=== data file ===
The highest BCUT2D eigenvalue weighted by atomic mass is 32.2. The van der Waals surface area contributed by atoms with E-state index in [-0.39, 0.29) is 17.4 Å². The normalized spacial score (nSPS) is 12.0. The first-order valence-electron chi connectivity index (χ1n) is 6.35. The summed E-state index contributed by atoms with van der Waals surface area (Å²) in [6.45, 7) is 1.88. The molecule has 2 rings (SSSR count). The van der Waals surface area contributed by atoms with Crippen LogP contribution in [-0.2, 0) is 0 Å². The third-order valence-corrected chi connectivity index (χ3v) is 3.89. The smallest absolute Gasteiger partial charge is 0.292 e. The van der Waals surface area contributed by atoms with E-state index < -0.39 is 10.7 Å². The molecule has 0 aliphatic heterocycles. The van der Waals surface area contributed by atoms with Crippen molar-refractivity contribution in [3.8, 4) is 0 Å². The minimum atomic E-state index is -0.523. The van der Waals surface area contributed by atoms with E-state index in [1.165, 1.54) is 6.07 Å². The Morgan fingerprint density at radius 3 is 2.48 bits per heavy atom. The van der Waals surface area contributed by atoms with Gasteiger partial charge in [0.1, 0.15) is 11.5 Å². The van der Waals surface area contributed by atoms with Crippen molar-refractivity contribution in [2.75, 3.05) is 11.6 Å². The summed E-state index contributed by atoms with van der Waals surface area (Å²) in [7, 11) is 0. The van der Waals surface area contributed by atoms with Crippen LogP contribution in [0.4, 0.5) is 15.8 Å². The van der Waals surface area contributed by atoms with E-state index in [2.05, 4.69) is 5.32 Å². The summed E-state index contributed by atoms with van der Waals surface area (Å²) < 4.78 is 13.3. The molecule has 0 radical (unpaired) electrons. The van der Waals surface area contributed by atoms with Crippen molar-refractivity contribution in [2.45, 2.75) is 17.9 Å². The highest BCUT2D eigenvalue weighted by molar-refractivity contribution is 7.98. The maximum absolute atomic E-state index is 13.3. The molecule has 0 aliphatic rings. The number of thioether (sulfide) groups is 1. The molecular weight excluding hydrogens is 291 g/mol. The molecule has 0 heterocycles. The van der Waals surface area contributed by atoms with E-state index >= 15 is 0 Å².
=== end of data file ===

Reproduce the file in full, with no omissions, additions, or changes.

The highest BCUT2D eigenvalue weighted by atomic mass is 32.2. The van der Waals surface area contributed by atoms with E-state index in [-0.39, 0.29) is 17.4 Å². The normalized spacial score (nSPS) is 12.0. The first-order valence-electron chi connectivity index (χ1n) is 6.35. The summed E-state index contributed by atoms with van der Waals surface area (Å²) in [6.45, 7) is 1.88. The molecule has 2 rings (SSSR count). The van der Waals surface area contributed by atoms with Crippen LogP contribution in [-0.2, 0) is 0 Å². The third-order valence-corrected chi connectivity index (χ3v) is 3.89. The smallest absolute Gasteiger partial charge is 0.292 e. The van der Waals surface area contributed by atoms with E-state index < -0.39 is 10.7 Å². The molecule has 0 aliphatic heterocycles. The van der Waals surface area contributed by atoms with Crippen molar-refractivity contribution in [3.8, 4) is 0 Å². The minimum atomic E-state index is -0.523. The van der Waals surface area contributed by atoms with E-state index in [1.165, 1.54) is 6.07 Å². The Morgan fingerprint density at radius 3 is 2.48 bits per heavy atom. The van der Waals surface area contributed by atoms with Gasteiger partial charge in [0.1, 0.15) is 11.5 Å². The van der Waals surface area contributed by atoms with Crippen molar-refractivity contribution in [2.75, 3.05) is 11.6 Å². The summed E-state index contributed by atoms with van der Waals surface area (Å²) in [7, 11) is 0. The van der Waals surface area contributed by atoms with Crippen LogP contribution in [0.4, 0.5) is 15.8 Å². The van der Waals surface area contributed by atoms with E-state index in [2.05, 4.69) is 5.32 Å². The summed E-state index contributed by atoms with van der Waals surface area (Å²) < 4.78 is 13.3. The molecule has 0 radical (unpaired) electrons. The van der Waals surface area contributed by atoms with Crippen molar-refractivity contribution in [2.45, 2.75) is 17.9 Å². The highest BCUT2D eigenvalue weighted by molar-refractivity contribution is 7.98. The maximum absolute atomic E-state index is 13.3. The molecule has 0 aliphatic rings. The number of thioether (sulfide) groups is 1. The molecular weight excluding hydrogens is 291 g/mol. The molecule has 0 heterocycles. The van der Waals surface area contributed by atoms with E-state index >= 15 is 0 Å².